Tuesday, May 09, 2006

Living in 1922

The rains have stopped and everywhere the wildflowers are coming out. Birds are building their nests (we have swallows this year who think the bookstore building is a good cliff), people come and go, the outer world is full of crisis and opportunity.
And obligatory meetings with politicians, and board meetings, and demonstrations, and free soup for the street folks, and deadlines.

And in all of this, I have been living, in the evenings, back in 1922.

In 1922, in the autumn and winter, it was cold in Wyoming. Rain fell for days on end in Southern California as well. And a 27 year old schoolteacher and a 31 year old house carpenter /small time baseball player were writing to each other almost every day.

The ball player started the correspondence, hoping the schoolmarm would forgive his boldness in doing so. He'd been slapped once for his pains, he writes, and even at a distance the slap still stings a bit--but he's willing to go slow and be politely respectful.

She responded immediately: "your letter surprised me in more ways than one and as for slapping you one, well, I'm still capable of doing it again"

But within a few letters he is declaring his "true and sincere love".

She, however, is being quite nonemotional.

The letters came to my youngest brother in a box from our uncle. Each day my brother scans one into his computer and sends it to me. He's read the whole boxful, which lasts from October 1922 until March 1923--but he says he's not giving away the ending.

I know the ending, however, since in July 1923 these two married, and in spring of the next year my father was born.

I just don't know how they got to that end. Here my grandfather is writing about a great book he's just encountered--the Rubaiyat of Omar Khayam. He says it is full of profound philosphy, so deep he has to read only a few quatrains at a time.

She retorts that she is acquainted with that gentleman's book, and thought it was improper--all that "do as you may" stuff, all those dancing women and all that wine.

I think my dear grandfather must have won her over on this one though (they discuss it a bit more some letters later), for when they married one of the gifts was a lithograph that used to hang in their bedroom, Maxfield Parrish's rendition of the Loaf of Bread and Jug of Wine and Thou Beside Me...verse, in which the lovers gaze at each other as they sit beneath a very Southern California oak tree. It was a picture I loved as a child, and which I spent hours staring at. I loved the blue of the sky--Maxfield Parrish blue--and the snowy mountains; the rocks, the enthalled lovers. When I was 18 my grandmother gave it to me, and it hangs now on the wall beside my desk at the shop My partner scorns it as "a picture suited for a bar"; I laugh at him as my grandfather probably chuckled over the school teacher's qualms about the poetry.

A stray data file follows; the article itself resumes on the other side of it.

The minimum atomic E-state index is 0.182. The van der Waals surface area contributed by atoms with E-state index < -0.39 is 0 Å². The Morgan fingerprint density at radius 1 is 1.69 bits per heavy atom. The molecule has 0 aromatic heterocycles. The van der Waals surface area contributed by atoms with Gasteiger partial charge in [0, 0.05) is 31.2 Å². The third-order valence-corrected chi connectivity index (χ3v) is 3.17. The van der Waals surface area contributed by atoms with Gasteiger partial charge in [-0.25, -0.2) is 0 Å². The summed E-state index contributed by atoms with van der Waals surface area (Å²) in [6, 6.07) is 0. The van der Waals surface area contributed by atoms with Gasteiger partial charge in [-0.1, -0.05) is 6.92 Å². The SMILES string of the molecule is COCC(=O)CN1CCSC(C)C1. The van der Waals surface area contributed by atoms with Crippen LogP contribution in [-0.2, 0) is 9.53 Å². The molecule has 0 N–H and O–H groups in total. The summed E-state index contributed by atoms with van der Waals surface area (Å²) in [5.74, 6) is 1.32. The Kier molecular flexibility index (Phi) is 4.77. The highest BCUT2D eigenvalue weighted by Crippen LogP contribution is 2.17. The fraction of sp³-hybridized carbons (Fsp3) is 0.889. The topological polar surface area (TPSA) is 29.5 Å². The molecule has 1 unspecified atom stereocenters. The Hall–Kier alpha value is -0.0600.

He sends her roses from California. It is snowing in Wyoming, and the boarding house fires are small and my grandmother's feet are so cold she practically sticks them into the flames to warm them. The roses last for more than a week, and in each letter from her they are mentioned: still glowing, though the snow has reached blizzard proportions.

"What color do you think the roses were?" I email my little brother. He thinks red, of course. But I picture them in my mind as a huge, carefully packed and sent bundle of the tiny pink roses my grandmother so loved all her life long.

He sends her candy from California. He writes about his ball games, about his carpentry, about all the books he is reading. And every so often he darts in a word of love, and darts out again.

She admits to having friendly feelings towards him "and possibly more". She writes of her students (she has a classroom of 45 children of all ages, and one day marches the whole group down the mainstreet of the little rural town to go see a show "It was as if we made our own parade"), of her spats with her best friend Ruth, of visits to shows, of books, of making fudge.
She is woefully homesick for her mother--such a young 27 year old she seems. He, the youngest of a family of 12, whose father had died during his son's time in the army in the first world war, writes "there would be something wrong if you did not miss your family".

It is so odd, and so sweet, to meet these young lovers through their letters. My grandfather died when I was 13, leaving me some of his books; my grandmother, who missed him every day of her life, survived him for decades. I remember sitting at her feet the day of his funeral, looking at the tears falling down her face, wishing I could say something to her, but simply holding her hand and listening to all the people who came to give condolences.